Infrastructure and laws privileging bicycles over cars in The Netherlands, were borne of unique circumstances in the early 1970s: hundreds of children killed on their bikes every year, mass demonstrations, car free Sundays, plus an oil crisis. We can learn from the Dutch, but treating their story as a metanarrative, as though strategies that they employed can be repeated where politics differ, is folly.
I have been arguing for a more pragmatic approach, borne of current political circumstances, and the postindustrial urban condition. It involves building bike paths where they don’t impact voters who drive—rail easements, parks, waterways—then rezoning any brownfields these paths intersect, to permit Bicycle Oriented Development (BOD). Like TODs, BODs are high density with minimal parking. I propose developer infrastructure contributions from BODs, as each new one is built, be spent upgrading bike paths, with additional lanes, weather protection and every other convenience.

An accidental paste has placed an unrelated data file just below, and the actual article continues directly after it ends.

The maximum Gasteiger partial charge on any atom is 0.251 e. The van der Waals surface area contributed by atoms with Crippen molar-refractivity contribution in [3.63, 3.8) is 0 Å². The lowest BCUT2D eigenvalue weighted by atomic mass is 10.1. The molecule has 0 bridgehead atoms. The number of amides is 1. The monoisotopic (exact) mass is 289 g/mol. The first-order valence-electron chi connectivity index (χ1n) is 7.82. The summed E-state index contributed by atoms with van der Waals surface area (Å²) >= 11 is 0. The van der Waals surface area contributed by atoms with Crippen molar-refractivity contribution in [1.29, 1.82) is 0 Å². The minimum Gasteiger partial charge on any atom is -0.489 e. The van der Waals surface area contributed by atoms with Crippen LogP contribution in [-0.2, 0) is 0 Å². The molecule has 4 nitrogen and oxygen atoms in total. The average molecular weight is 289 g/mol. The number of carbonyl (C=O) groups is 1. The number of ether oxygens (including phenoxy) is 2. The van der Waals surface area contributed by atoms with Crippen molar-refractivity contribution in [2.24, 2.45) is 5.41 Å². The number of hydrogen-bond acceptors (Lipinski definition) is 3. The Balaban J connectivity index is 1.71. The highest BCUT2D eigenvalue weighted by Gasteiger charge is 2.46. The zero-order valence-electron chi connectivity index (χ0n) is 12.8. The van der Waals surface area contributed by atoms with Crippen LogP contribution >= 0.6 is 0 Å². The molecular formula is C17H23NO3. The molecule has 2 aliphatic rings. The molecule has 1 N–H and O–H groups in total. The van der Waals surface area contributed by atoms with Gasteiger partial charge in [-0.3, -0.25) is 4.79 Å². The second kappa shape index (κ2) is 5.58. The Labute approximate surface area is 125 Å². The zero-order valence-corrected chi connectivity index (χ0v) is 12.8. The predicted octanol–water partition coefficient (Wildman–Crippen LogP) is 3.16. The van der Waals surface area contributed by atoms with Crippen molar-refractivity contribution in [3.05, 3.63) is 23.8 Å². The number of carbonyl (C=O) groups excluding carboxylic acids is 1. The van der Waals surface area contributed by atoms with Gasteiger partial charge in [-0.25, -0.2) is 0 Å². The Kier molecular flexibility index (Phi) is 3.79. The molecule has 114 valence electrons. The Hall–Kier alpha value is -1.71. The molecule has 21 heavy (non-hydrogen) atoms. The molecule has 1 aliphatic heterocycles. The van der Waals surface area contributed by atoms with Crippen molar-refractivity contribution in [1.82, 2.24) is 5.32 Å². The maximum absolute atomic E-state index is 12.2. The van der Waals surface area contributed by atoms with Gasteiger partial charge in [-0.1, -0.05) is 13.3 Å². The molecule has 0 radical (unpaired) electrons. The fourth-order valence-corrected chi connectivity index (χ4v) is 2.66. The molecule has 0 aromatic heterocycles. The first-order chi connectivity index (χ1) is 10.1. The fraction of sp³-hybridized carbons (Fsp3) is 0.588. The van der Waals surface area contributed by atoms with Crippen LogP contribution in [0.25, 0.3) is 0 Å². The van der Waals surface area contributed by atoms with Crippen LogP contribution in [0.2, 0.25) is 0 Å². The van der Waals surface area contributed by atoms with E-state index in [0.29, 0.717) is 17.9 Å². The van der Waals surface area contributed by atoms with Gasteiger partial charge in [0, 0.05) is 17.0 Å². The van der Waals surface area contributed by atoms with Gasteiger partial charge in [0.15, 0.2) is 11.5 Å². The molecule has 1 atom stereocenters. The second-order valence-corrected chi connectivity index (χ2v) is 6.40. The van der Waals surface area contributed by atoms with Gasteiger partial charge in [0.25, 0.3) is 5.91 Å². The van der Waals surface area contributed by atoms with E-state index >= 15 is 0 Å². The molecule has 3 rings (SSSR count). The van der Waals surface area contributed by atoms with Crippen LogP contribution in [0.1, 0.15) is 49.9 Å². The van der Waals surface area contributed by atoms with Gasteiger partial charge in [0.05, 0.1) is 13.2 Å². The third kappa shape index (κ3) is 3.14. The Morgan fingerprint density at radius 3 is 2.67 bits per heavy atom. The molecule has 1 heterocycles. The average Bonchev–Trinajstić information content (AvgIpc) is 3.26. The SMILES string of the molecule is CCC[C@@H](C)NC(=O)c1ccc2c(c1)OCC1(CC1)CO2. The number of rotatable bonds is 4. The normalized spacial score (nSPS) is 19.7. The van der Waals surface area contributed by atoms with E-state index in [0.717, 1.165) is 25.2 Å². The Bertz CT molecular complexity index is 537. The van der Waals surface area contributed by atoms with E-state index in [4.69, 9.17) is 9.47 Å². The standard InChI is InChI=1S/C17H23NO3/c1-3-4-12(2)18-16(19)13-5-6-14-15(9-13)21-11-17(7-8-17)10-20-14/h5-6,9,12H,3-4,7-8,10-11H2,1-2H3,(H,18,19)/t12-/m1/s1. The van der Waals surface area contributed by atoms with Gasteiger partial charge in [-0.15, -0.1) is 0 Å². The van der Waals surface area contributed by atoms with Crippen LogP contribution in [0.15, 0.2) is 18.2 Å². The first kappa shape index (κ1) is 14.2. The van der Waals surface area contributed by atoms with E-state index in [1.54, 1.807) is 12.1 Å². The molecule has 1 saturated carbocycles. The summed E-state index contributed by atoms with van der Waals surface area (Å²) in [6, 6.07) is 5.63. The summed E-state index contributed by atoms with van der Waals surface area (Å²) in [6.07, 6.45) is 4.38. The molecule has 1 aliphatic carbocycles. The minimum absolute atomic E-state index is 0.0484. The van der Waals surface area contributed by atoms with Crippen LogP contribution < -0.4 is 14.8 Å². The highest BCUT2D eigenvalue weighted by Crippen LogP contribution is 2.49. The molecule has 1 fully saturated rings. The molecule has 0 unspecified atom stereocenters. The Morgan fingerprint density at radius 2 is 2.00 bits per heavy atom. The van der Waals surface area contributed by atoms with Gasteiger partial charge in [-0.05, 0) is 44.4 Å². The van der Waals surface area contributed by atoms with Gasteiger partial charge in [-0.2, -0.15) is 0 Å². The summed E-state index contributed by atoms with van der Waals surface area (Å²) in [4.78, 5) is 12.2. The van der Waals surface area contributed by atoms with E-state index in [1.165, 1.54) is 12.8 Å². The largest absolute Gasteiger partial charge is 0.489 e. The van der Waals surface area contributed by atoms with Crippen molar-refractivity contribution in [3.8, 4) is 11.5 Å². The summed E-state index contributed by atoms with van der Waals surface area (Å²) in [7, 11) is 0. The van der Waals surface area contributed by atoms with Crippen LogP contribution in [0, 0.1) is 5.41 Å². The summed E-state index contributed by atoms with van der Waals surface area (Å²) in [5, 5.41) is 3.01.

Instead of pitting cycling against driving in a contest over prime city space, the Brownfield to Bikefield model would have cyclists retreat to an alternative “cycle-space”, that they would be allowed to develop. The better quality of life that cycle-space, in time, would provide, would likely attract current non-cyclists, to relocate. But even before that, it would be fair to people keen to orient their lives around cycling.
Now before you all object, here are your answers: eBikes; share cars; tendrils to shops and schools; some light industrial space underneath podiums; ignore hilly areas; expect people to move; rising energy prices; the health-care crunch… you can probably think of the rest for yourselves.